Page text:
Even after over a century and a half, Rudyard Kipling’s great game continues to be played, only the turf and the players have changed. The target – that is access to and consolidation in Indian Ocean – remains the same, of course with different nuances.
In this context the Prime Minister’s forthcoming visit to Maldives today (November 17) to participate in the inauguration of the new Presidency is most welcome and a step in the right direction. But coming after over three years of the earlier cancelled visit of 2015, a lot of ground will now have to be covered and without any further time to lose. After all, today, the Indian Ocean is no longer India’s ocean.
It is worth recalling that after becoming the number one trading partner of Africa, in its policy statement, China in 2015 had emphasised that it would seize the strategic initiative to effectively secure its overseas interests. Following this, we have seen heavy investments by China, being made in our neighbourhood for the development of the Maritime Silk Route along with CPEC.
Simultaneously development of the ports by China at Djibouti, Gwadar and Hambantota virtually completes a secure triangle around the Arabian Sea and a strategic positioning on the access routes to the Red Sea and the Persian Gulf. Also, the plans of the Chinese to develop Ihavandhoo as a deep sea port on an atoll in the Northern Maldives have since come to light. This location would virtually stand guard on the seven-degree channel, the main navigational route from China and South East Asia for Europe and Gulf and carrying about $ 18 trillion in terms of annual trade.
On top of this, very recently an agreement has been signed with Myanmar for construction of a multibillion-dollar port at Kyaukpyu, in the Rakhine state not far from Bangladesh. This Kyaukpyu special economic zone, where an oil pipeline terminal with direct access to China is coming up will be ultimately linked by rail/road to Kunming and provide access to Bay of Bengal on the same pattern as Gwadar does to the Arabian Sea.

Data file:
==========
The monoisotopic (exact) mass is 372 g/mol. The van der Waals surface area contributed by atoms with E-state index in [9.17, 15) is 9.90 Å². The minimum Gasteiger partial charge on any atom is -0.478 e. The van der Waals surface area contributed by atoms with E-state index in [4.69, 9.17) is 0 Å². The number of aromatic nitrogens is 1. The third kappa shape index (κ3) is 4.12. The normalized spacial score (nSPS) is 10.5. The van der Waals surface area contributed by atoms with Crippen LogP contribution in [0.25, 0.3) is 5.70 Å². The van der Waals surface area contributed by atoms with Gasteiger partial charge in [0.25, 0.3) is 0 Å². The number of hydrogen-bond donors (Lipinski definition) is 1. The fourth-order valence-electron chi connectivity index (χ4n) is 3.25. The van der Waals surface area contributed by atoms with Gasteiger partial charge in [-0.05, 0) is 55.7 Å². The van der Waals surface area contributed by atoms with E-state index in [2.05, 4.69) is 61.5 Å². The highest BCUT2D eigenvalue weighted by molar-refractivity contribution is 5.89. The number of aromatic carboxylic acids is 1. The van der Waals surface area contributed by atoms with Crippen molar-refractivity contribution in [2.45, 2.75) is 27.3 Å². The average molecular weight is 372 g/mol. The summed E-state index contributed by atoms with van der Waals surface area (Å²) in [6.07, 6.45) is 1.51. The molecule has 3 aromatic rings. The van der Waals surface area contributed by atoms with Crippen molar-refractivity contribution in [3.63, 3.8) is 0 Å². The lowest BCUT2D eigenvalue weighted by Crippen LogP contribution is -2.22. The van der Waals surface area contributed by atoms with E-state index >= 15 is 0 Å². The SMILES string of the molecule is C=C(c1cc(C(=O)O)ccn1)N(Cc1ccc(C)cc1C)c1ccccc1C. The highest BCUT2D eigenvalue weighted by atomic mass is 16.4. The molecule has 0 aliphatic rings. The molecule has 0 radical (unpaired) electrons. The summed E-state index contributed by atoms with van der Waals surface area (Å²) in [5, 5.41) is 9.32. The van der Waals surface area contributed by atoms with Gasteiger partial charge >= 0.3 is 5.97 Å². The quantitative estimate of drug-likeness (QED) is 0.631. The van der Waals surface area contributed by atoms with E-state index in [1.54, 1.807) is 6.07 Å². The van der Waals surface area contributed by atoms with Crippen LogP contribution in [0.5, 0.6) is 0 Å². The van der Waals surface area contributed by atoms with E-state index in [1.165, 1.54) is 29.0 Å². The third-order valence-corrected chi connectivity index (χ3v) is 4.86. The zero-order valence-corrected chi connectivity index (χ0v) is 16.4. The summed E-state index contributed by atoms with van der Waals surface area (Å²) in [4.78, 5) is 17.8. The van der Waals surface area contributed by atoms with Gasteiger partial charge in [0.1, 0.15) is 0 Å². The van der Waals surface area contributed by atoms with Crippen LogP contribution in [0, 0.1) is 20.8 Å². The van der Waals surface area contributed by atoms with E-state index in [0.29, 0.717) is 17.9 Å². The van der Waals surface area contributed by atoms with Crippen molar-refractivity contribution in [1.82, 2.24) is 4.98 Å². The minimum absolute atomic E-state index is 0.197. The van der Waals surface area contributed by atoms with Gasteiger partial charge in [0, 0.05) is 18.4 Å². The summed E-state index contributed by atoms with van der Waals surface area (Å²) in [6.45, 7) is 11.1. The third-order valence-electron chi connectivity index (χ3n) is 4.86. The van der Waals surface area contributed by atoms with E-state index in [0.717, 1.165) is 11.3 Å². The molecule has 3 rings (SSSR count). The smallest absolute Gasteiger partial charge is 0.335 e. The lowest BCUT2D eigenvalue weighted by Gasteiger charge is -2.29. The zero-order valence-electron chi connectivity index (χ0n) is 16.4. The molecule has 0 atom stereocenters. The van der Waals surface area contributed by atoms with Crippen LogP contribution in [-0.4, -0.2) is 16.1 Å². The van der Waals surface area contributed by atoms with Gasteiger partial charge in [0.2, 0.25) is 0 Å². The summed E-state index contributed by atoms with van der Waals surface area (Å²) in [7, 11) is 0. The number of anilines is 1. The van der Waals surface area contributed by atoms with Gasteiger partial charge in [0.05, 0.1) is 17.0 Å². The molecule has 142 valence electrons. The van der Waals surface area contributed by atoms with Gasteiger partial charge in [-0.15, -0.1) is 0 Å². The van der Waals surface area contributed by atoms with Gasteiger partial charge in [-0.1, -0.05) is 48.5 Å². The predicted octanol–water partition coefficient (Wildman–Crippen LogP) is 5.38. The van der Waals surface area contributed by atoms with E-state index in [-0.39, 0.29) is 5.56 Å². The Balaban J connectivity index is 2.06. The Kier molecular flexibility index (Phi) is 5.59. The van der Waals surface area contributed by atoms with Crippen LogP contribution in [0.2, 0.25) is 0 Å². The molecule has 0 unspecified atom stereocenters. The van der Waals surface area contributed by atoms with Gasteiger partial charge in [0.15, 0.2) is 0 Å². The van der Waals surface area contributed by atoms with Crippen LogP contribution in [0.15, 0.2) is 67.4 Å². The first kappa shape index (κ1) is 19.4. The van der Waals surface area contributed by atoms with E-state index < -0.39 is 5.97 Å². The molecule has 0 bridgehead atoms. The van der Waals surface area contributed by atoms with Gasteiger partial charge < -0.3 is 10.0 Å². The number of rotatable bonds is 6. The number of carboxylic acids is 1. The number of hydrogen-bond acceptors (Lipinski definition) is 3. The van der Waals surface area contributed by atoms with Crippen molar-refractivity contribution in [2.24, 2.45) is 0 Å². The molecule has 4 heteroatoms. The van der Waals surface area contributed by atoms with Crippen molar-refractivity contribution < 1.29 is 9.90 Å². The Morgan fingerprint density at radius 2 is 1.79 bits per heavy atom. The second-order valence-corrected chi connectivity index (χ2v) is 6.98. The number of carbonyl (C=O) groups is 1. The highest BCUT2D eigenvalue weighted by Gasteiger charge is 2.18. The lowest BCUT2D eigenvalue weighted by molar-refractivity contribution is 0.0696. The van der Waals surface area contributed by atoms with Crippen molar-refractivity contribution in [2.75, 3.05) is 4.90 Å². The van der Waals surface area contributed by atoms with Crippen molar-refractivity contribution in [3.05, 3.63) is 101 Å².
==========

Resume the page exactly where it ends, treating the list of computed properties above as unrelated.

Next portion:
However, the Chinese plan of developing Sonadia into a port was cancelled by Bangladesh in 2017, but now they are showing their keenness on Payra port. This port in Bangladesh along with Kyaukpyu in Myanmar would be important locations on the proposed Maritime Silk Route.
In the given scenario, the great game as of now, seems to be going the Chinese way, as they can claim legitimate access to Bay of Bengal as also to the Arabian Sea on either of our flanks. All these developments have serious implications for diplomacy in the neighbourhood as well as for our navy.
Though Arihant has happened at the right time, the future projections of acquisitions and indigenous production need to be scaled up, being at present on the meagre side as compared to the growth and strength of the Chinese submarine fleet.
It is a historical fact borne out of the World War II and our own 1971 experience (INS Khukri was sunk by submarine PNS Hangool), that far more damage to enemy shipping is caused by submarines than any other vessel. As such a fresh look at our priorities and strategy would be in order. For instance, Japan has established a Maritime cordon against submarines and deploys almost 200, P-3 Orion and S-2 aircraft patrols for detection of submarines.
Satellite technology is being used these days to track enemy shipping and even the deeply submerged nuclear submarines. It is often said that there is now hardly any place left to hide naval assets, particularly the carriers. In the circumstances it is high time that considering our expertise in space missions, we develop our own satellite-based naval surveillance systems and are able to detect the threats well in advance for putting effective counter measures in place.
While Chabahar and Vietnam are steps in the right direction, the Bay of Bengal remains of utmost concern. In the long run, it has to be left to our diplomats and the political executive supported by armed forces to create a strong and favorable geopolitical environment in our neighbourhood and the Indian Ocean region.
The writer is a former Governor of Meghalaya and Uttarakhand, and a former Commissioner of Delhi Police.